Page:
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Author Topic: What's your normal plan of attack?  (Read 12209 times)
jerico
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« on: June 13, 2006, 12:23:23 AM »

Just for kicks, I browse independent game development boards and try to write demos for games out there that don't have any music put to it yet.  I would be more comfortable working with a project for real if I didn't get this feeling of being overwhelmed when I sit down at my keyboard and start writing.  The ideas come, but it's getting the whole thing put together that's the hard part.  I don't want to steal anyone's secret method, if it exists, but I would be interested in any tips you may be able to give as far as the composing process.  Thanks!

Before I go, I should mention I’m working off a keyboard, and have no programs that work well with playback, so I’m going for live recordings of multiple tracks.  For that I have Audacity.  Maybe that says enough in itself as to why I feel overwhelmed.  Notation programs are just obnoxious in my opinion, and I get lost in my own song when I’m trying to record all the different tracks I hear in my head.  Maybe I just need to get use to writing everything down…lol and if someone just thought “yeah…duh” then my question is this: how do I go about the writing?  Start to finish?  Work out some motifs?  Go backwards?  Learn to juggle fire in the process?

Thanks guys, you’re always a great help. Smiley
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MostlyDifferent
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« Reply #1 on: June 13, 2006, 10:04:18 AM »

For me, paper.

And if you still have trouble with that, try drawing a roadmap of where the music will go.  Graph paper is especially good for this.
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jerico
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« Reply #2 on: June 13, 2006, 03:21:51 PM »

Thanks for the reply, could you give me an example of a road map?
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Avaronald
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« Reply #3 on: June 14, 2006, 01:49:17 AM »

I have to same problem too, jerico. Ideas pour from my head, but making them a coherent piece is very difficult.

I would recommed same as MostlyDifferent, paper (although I don't use paper but notation program).
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jerico
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« Reply #4 on: June 14, 2006, 05:26:14 PM »

I decided to try and use both the notation program and live recording from the keyboard.  I'm hoping it will take out some of the difficulty by making the computer play the back-up lines (I sometimes compose things I don't yet have the skill on the piano to pull off on my own), while I play the melodies with the kind of style and expression I want to hear on the keyboard.  I'll let you guys know how it goes.  Thanks again for all the help.
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MostlyDifferent
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« Reply #5 on: June 18, 2006, 07:51:03 PM »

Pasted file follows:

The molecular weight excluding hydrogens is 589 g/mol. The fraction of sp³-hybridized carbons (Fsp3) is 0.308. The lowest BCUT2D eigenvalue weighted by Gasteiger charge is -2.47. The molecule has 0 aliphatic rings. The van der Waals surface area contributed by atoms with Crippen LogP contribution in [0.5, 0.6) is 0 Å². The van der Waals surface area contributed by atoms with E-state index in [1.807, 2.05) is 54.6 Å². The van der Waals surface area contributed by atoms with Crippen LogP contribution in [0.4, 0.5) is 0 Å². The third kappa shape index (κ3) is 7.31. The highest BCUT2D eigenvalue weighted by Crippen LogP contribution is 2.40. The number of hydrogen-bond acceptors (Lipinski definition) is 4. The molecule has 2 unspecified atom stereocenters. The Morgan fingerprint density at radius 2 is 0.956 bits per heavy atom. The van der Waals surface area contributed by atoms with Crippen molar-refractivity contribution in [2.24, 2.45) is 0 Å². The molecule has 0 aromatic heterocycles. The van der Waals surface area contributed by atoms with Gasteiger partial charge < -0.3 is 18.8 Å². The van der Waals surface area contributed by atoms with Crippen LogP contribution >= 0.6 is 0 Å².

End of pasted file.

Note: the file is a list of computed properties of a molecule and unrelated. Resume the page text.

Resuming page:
I said paper specifically because it's NOT a notation program.  

For me, going straight to a notation program causes a significant, noticeable drop in quality.  In lots of music I play, it will be painfully obvious that they composed it in a notation program with little work on paper.

As for a roadmap, get some paper (graph paper is best), draw a line from left to right at the bottom, then draw a line of the general contour of the piece (e.g. high for lots of energy, low for quiet or unimportant or slow sections).  Label where in the piece certain things will happen.  Erase and redraw frequently.
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jerico
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« Reply #6 on: June 21, 2006, 05:44:33 PM »

So your saying to make a picure, like a graphical representation of the music?  Or are you saying to start writing notes down on the graph paper?
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MostlyDifferent
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« Reply #7 on: June 21, 2006, 07:44:52 PM »

A graphical representation of the music.  Hold off the notes for a while.  Perhaps draw a couple motives here and there if you want to show where they'll be used.

This really helps to get a feel of where the piece is going, and how things will come together.
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jerico
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« Reply #8 on: June 23, 2006, 03:37:10 PM »

That's really an interesting concept, thanks man.
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Melda
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« Reply #9 on: June 24, 2006, 04:51:39 AM »

Agree with this, I do. Smiley
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SnakeEyes
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« Reply #10 on: July 05, 2006, 05:23:17 PM »

*steals concept, makes it his own, sells best-seller "How to compose music" on amazon website*
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